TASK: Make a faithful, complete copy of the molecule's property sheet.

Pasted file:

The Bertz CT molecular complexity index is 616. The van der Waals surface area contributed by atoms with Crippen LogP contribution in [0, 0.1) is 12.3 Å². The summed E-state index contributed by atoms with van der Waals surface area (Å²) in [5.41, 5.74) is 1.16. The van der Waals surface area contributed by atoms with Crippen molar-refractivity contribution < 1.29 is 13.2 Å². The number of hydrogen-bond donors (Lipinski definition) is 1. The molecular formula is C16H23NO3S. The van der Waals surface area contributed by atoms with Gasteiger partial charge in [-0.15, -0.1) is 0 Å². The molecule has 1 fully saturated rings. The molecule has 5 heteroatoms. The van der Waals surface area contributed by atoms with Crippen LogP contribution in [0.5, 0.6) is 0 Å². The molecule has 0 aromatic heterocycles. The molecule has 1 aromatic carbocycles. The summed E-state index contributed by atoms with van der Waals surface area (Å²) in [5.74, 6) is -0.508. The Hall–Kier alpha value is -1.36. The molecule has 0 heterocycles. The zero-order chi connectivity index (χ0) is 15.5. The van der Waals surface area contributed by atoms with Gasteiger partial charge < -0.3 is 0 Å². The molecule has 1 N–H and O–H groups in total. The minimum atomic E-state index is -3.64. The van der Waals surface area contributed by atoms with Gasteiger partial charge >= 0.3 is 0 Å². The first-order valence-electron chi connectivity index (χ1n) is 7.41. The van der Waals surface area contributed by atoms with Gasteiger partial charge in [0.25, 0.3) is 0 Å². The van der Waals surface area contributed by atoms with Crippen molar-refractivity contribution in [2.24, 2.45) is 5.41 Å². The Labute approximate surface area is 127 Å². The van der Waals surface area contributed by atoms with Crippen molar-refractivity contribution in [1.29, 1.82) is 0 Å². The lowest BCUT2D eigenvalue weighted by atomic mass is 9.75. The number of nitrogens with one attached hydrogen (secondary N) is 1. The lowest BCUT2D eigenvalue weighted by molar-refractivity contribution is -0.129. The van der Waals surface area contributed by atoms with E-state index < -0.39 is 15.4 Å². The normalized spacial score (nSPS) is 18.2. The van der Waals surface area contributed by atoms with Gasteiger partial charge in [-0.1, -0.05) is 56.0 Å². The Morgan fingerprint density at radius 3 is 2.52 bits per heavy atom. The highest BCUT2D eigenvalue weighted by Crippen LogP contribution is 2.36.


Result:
The Bertz CT molecular complexity index is 616. The van der Waals surface area contributed by atoms with Crippen LogP contribution in [0, 0.1) is 12.3 Å². The summed E-state index contributed by atoms with van der Waals surface area (Å²) in [5.41, 5.74) is 1.16. The van der Waals surface area contributed by atoms with Crippen molar-refractivity contribution < 1.29 is 13.2 Å². The number of hydrogen-bond donors (Lipinski definition) is 1. The molecular formula is C16H23NO3S. The van der Waals surface area contributed by atoms with Gasteiger partial charge in [-0.15, -0.1) is 0 Å². The molecule has 1 fully saturated rings. The molecule has 5 heteroatoms. The van der Waals surface area contributed by atoms with Crippen LogP contribution in [0.5, 0.6) is 0 Å². The molecule has 0 aromatic heterocycles. The molecule has 1 aromatic carbocycles. The summed E-state index contributed by atoms with van der Waals surface area (Å²) in [5.74, 6) is -0.508. The Hall–Kier alpha value is -1.36. The molecule has 0 heterocycles. The zero-order chi connectivity index (χ0) is 15.5. The van der Waals surface area contributed by atoms with Gasteiger partial charge < -0.3 is 0 Å². The molecule has 1 N–H and O–H groups in total. The minimum atomic E-state index is -3.64. The van der Waals surface area contributed by atoms with Gasteiger partial charge >= 0.3 is 0 Å². The first-order valence-electron chi connectivity index (χ1n) is 7.41. The van der Waals surface area contributed by atoms with Gasteiger partial charge in [0.25, 0.3) is 0 Å². The van der Waals surface area contributed by atoms with Crippen molar-refractivity contribution in [2.24, 2.45) is 5.41 Å². The Labute approximate surface area is 127 Å². The van der Waals surface area contributed by atoms with Crippen molar-refractivity contribution in [1.29, 1.82) is 0 Å². The lowest BCUT2D eigenvalue weighted by atomic mass is 9.75. The number of nitrogens with one attached hydrogen (secondary N) is 1. The lowest BCUT2D eigenvalue weighted by molar-refractivity contribution is -0.129. The van der Waals surface area contributed by atoms with E-state index < -0.39 is 15.4 Å². The normalized spacial score (nSPS) is 18.2. The van der Waals surface area contributed by atoms with Gasteiger partial charge in [-0.1, -0.05) is 56.0 Å². The Morgan fingerprint density at radius 3 is 2.52 bits per heavy atom. The highest BCUT2D eigenvalue weighted by Crippen LogP contribution is 2.36.